Creative Carbon Scotland

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Ben’s Strategy Blog: It IS what you do (not just the way that you do it)

The post Ben’s Strategy Blog: It IS what you do (not just the way that you do it) appeared first on Creative Carbon Scotland.

The Climate Change (Scotland) Act of 2009 places a duty on every public body to act:
1) in the way best calculated to contribute to delivery of the Act’s emissions reduction targets;
2) in the way best calculated to deliver any statutory adaptation programme; and
3) in a way that it considers most sustainable.

But what does that third duty really mean?

Most if not all public bodies, which include everything from local authorities, universities and NHS trusts to cultural NDPBs such as Creative Scotland and the National Galleries, are now reporting and working to reduce their direct carbon emissions and developing adaptation plans. But the third duty is less specific and, I think, less acted upon. Indeed the 2011 Guidance on putting the Public Bodies Duty into practice is much less detailed about what ‘Acting Sustainably’ means, partly I imagine because it will mean very different things to different organisations.

The first two Public Bodies Duties focus on the direct impacts and responses to climate change of the Bodies involved. They must consider their own carbon emissions and their own adaptation plans. But George Tarvit of the Sustainable Scotland Network, which works with Public Bodies to support them in their duties under the act, points out that the third duty provides an opportunity to look not at their operations, but at their functions: what they do, not how they do it. And to me, this is the more interesting area.

A core finding of my PhD research, working with His Majesty’s Theatre (HMT) in Aberdeen, is that whilst the theatre triggers hundreds of thousands of journeys each year by audience members, 70% of which are made by car, the theatre hadn’t previously been involved in transport planning in the region. Meanwhile Aberdeenshire Council, from where many of the journeys start, hadn’t previously talked to HMT about transport planning; nor had Stagecoach, which provides the relevant bus service. A similar situation recently came to light at a meeting convened by Transport Scotland of the Edinburgh Festivals and all the relevant transport providers. In both of these situations, the individual organisations were generally thinking about their own climate impacts and adaptation, but perhaps not how they were involved in, and could help influence, those of their partners and collaborators.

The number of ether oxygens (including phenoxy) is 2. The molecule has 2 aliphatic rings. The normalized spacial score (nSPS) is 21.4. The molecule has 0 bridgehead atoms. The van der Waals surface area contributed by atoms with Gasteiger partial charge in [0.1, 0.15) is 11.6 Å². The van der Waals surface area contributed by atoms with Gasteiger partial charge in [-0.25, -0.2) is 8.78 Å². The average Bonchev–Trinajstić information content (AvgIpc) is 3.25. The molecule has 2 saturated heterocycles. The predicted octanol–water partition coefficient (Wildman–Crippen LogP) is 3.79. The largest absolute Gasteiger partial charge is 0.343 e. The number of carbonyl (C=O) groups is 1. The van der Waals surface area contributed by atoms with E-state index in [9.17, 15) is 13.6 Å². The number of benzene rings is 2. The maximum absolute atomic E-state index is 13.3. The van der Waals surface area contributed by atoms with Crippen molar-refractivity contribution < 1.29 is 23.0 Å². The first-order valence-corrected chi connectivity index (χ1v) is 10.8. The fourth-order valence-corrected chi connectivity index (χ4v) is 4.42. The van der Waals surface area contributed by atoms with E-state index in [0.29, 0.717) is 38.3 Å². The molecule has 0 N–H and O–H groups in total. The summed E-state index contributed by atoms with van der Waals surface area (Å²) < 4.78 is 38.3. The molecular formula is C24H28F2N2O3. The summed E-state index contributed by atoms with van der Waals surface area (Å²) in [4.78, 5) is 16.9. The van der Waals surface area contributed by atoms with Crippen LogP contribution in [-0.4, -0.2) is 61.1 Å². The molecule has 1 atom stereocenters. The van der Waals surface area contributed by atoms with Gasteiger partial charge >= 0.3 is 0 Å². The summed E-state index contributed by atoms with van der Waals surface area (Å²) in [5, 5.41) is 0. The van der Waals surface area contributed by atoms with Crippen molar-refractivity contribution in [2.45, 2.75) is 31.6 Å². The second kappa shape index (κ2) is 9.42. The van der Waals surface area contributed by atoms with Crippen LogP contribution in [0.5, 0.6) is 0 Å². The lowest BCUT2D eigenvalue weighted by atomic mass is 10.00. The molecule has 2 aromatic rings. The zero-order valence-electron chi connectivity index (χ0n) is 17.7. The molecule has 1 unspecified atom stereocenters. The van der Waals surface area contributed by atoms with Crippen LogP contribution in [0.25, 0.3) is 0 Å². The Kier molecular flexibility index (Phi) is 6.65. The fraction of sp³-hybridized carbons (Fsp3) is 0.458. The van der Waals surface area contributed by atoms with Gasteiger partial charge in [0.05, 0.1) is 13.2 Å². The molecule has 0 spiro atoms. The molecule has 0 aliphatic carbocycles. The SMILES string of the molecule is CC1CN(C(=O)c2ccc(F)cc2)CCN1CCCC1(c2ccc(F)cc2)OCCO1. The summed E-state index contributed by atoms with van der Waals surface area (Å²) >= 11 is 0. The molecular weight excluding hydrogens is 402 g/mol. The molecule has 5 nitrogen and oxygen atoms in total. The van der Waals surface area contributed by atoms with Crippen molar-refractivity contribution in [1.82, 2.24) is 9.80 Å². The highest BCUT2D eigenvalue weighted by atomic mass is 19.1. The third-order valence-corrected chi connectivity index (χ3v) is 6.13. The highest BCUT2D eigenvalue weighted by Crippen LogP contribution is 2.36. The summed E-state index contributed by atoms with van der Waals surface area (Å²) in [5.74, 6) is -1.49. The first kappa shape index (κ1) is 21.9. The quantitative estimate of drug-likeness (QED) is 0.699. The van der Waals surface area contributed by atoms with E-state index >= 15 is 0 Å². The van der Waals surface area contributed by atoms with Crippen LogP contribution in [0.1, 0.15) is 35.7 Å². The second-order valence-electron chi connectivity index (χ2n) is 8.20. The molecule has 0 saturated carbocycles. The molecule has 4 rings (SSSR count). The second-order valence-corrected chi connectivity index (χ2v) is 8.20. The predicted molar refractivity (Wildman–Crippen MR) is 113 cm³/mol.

Working together

My project in Aberdeen brought together HMT, Aberdeenshire Council and Stagecoach to work together to overcome some of the barriers to travelling by bus which no single partner could control – things like the geography of Aberdeen or the coordination of bus services with show times. Whilst the project was only moderately successful in moving people from car to bus, it was acknowledged that these changes take time. What I hope will be its greatest success is that HMT will now see itself as an active partner in transport planning and the others will consider the theatre in their strategic planning. If so they will be able to have a much greater impact on theatregoers’ travel than if they all act individually.

There’s a link here, incidentally, with the Scottish Government’s ISM (individual/social/ material) model of behaviour change. Behaviour change usually focuses on the individual whose behaviour someone is hoping to change (the clue’s in the name). But the ISM model can (I’d say should, but that’s a different blog) be used to influence not individuals but those bodies, companies etc which control or dictate the ‘material’, whether that be the physical infrastructure or the laws, regulations and immaterial infrastructure that we operate within.

There is such a thing as society

The Public Bodies between them interact constantly with all of Scotland’s population. Their first two duties clearly focus on their own climate impacts and adaptation. When it comes to Acting Sustainably, I’d suggest it would be useful to think about how they can work together and with other partners to change the complex social system within which we all live (you might want to call this ‘society’) to help achieve those demanding national carbon reduction targets and adapt to the new world we are building.